Matthew Timmons reviews Katie Herzog’s Librariana in Art Week 2.20.09

Katie Herzog at Circus Gallery

That artist Katie also works as an assistant reference librarian should come as no surprise to anyone who has seen the artist’s work over the past few years. Herzog’s debut show, at Circus Gallery, Librariana, presents a wide range of paintings and mixed-media works including phone books woven into metal mesh, several images of books in stacks and of others arranged neatly on shelves, and canvases mutilated and manipulated in various ways.

Libraries are often the site and subject of Herzog’s paintings and shelves of book figure in the foreground or background in many of her canvases. In a number of works from 2006 to 2007, she explores the library as a setting for shadow puppet shows, such as Wolf Shadow (2006), or for weddings such as Library Wedding (2006) or as the stage for a children’s revolution in Today the Library was Ripped a New Asshole (2007). Though many of her paintings represent flashes of introspective, raucous or celebratory narrative, Herzog’s show at Circus Gallery marks a certain transition away from narrative representation.

Information is the principle subject of Herzog’s most recent work. In the painting Dead Coyotes on a Fence (2008), she shows one way to send a message that coyotes aren’t welcome on your farm, by killing a few and hanging them on the fence; the picture ostensibly conveys information directly to other coyotes. More characteristically, Morley Wiley Branch (2007) depicts a precarious pile of book on a similarly unstable background. Short messages on the edges of books in the foreground evoke middle school while the background is reminiscent of Klimt’s mosaic-like decoration – the sacred and profane juxtaposed in a single image. Herzog’s work often reveals two or more central subjects hidden beneath the surface. In the ecstatically painted Freedom (Richard Stallman Folk Dancing) (2008), something similar occurs in the realization that the title “Freedom” refers to Richard Stallman’s folk dancing as much as to his role as founder of the Free Software Foundation.

Herzog’s use of bright colors in the Stallman painting is evidence of one of her palettes, while another is apparent in the earthier late ’70s brown and green shades of Untitled (2008). In this painting, Herzog uses dark yarn woven into the canvas to create a highly textured image of a young woman’s back; she is seen from a short distance as she wanders into the wilderness. In the diptych War of the Worlds (2008), a darkened narrative scent is set against a rich and luminous netwokr of leaves and pine boughs; the contrast between Herzog’s two palettes can be seen as the central subject of the work.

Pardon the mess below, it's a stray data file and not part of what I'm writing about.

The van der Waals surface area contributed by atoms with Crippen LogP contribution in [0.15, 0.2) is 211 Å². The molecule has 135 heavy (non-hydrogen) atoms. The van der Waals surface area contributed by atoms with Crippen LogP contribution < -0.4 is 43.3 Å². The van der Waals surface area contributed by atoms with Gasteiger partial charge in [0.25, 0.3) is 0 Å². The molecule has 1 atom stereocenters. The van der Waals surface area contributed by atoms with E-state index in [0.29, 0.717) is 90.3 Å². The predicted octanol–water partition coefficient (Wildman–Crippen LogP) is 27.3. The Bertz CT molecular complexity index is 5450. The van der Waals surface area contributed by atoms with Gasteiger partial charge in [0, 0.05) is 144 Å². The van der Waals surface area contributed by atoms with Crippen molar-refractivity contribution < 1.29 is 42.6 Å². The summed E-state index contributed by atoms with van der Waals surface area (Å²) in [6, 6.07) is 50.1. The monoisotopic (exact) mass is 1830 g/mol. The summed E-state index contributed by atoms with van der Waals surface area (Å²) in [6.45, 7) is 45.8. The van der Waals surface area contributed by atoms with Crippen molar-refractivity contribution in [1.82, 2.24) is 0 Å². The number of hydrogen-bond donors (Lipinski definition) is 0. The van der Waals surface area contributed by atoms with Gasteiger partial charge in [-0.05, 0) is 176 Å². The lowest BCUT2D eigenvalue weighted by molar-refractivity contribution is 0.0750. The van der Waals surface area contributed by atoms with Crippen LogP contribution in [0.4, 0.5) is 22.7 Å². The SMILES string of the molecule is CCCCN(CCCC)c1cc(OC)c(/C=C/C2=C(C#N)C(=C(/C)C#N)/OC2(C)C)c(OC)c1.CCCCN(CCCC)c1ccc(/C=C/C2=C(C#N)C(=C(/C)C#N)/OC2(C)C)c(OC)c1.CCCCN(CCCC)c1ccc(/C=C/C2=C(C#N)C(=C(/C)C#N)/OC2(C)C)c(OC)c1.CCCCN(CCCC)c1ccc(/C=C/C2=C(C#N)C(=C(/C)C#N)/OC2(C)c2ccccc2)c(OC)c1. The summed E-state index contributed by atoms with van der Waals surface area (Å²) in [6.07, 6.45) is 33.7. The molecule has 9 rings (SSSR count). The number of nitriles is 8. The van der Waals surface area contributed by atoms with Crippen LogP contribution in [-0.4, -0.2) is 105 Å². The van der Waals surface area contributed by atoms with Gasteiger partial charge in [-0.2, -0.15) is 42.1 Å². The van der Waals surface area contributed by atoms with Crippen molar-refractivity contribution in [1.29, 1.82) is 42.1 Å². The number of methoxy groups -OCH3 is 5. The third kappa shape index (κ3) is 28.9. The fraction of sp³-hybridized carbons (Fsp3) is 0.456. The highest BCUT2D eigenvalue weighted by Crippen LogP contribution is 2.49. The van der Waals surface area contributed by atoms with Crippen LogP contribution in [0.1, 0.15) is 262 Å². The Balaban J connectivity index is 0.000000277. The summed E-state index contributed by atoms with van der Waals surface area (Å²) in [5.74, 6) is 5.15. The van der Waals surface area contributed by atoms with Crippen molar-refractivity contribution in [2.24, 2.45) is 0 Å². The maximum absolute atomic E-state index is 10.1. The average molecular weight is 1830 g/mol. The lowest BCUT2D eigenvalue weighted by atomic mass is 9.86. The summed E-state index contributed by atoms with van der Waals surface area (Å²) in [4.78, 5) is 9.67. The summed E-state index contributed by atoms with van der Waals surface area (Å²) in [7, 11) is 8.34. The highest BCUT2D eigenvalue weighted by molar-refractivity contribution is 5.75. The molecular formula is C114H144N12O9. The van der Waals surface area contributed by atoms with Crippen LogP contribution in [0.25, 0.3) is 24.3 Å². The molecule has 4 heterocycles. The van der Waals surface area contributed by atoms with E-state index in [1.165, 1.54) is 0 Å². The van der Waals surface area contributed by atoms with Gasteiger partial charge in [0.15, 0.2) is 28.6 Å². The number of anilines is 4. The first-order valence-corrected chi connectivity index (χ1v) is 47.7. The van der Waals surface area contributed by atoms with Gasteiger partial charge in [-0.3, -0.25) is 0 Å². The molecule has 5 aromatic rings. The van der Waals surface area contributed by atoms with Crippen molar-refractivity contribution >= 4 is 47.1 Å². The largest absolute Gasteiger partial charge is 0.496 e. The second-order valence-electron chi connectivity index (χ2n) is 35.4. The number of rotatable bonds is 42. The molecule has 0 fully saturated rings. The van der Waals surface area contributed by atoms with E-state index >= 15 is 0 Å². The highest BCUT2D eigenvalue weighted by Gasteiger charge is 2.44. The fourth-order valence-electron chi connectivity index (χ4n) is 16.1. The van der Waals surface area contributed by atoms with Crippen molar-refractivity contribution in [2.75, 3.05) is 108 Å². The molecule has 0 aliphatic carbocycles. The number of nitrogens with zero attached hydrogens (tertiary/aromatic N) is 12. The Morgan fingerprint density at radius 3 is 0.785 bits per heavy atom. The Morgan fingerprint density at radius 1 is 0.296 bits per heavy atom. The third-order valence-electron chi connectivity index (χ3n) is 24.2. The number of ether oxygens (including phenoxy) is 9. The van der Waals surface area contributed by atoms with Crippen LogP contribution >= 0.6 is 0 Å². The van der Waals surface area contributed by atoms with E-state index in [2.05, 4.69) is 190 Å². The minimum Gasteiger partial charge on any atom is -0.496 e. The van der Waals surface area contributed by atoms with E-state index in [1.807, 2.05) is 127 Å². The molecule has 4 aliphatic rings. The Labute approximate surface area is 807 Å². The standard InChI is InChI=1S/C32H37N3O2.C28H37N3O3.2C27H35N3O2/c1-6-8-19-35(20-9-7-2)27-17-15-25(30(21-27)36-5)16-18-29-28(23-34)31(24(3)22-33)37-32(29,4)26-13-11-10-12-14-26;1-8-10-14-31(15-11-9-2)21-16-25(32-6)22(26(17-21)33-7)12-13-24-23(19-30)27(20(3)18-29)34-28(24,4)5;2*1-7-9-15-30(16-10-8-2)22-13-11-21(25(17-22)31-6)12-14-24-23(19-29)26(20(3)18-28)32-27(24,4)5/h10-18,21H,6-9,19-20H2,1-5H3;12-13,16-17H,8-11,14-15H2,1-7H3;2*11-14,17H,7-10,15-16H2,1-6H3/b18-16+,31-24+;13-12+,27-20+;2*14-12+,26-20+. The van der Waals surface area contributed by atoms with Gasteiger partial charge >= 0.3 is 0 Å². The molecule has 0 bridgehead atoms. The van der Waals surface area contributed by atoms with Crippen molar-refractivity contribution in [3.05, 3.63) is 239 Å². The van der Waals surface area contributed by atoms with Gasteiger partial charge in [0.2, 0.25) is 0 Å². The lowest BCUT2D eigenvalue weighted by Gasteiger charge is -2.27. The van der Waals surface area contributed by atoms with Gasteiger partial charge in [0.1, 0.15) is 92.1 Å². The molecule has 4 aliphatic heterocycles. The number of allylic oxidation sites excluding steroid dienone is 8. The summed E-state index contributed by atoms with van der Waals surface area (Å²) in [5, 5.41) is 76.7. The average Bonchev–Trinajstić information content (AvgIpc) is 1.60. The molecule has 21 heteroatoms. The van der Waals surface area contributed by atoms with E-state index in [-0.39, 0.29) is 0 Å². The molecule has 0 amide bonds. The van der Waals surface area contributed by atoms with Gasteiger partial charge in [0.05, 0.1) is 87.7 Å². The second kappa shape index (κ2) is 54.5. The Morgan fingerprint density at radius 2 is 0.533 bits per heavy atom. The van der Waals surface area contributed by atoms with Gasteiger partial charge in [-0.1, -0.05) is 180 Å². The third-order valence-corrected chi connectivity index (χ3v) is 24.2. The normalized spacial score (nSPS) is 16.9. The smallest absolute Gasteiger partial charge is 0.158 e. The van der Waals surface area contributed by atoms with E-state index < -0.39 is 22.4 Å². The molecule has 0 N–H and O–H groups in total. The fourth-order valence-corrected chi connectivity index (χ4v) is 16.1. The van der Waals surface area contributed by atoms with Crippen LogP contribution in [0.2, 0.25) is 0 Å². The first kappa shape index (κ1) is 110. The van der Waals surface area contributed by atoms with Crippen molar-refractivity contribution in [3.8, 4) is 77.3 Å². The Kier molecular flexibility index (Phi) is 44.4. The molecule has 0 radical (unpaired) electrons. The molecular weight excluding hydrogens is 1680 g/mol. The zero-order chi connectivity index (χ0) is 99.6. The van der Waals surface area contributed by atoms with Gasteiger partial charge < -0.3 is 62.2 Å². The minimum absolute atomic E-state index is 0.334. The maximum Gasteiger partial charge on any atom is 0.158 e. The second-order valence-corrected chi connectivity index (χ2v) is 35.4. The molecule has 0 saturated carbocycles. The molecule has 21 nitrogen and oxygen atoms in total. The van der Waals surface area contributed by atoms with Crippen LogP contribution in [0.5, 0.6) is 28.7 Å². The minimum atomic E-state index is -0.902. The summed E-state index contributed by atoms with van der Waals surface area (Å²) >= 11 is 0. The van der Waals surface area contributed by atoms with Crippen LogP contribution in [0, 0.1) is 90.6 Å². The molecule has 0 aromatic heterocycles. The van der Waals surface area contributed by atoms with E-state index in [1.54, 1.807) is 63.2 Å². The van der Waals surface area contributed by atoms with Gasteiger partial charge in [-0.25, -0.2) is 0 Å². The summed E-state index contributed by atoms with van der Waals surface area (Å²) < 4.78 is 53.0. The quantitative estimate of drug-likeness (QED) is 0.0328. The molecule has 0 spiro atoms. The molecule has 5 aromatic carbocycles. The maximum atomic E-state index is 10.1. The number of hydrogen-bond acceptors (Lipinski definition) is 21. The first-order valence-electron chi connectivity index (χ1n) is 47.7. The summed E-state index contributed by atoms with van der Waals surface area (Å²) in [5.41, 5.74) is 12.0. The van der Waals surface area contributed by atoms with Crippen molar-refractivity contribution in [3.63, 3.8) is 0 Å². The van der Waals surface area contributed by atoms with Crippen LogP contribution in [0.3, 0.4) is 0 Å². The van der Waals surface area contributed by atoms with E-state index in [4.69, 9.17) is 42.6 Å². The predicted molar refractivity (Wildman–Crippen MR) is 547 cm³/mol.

Herzog’s two palettes combine in a less oppositional manner in Whittier Public Library (2008). An orderly line of books on a shelf is rendered in ecstatic colors while the colors in the rest of the painting allude, with a sense of nostalgia, both to a faded age and to our current era. Perspective shifts into multiple vanishing points as light streaming through the windows of a dated looking library, painted in a bright yet cool white, slightly tinged by gold and suggestive of the look and color of the information age.

While it is not unusual, in this era, to take  information itself as subject matter, Herzog’s use of color, her practice of cutting up canvases to piece them back together and of literally weaving into canvas offers a welcome variation on the theme. In Phonebooks (2008), an image of two shelves of phonebooks is woven from colored yarn on a metal lath. While the central metaphor of information science is the web we weave, Herzog’s woven and unraveling image suggests he paradoxes inherent in ever shifting technologies. While various phonebooks are still delivered to our door, most people have found other ways to access information and dump the phonebook directly into the recycling bin.

Herzog’s work in Librariana shows an artist reinventing methods. The late ’70s look of her darker palette has given way to, or at least been tempered by, the ecstatic colors she has increasingly used. One work, apparently the last Herzog made for this show, is a speaker box/light box woven from speaker wire and twine. The title, The Fierce Urgency of Now (2008), seems an apt declaration to sum up the ideas and sentiments expressed throughout Librariana.

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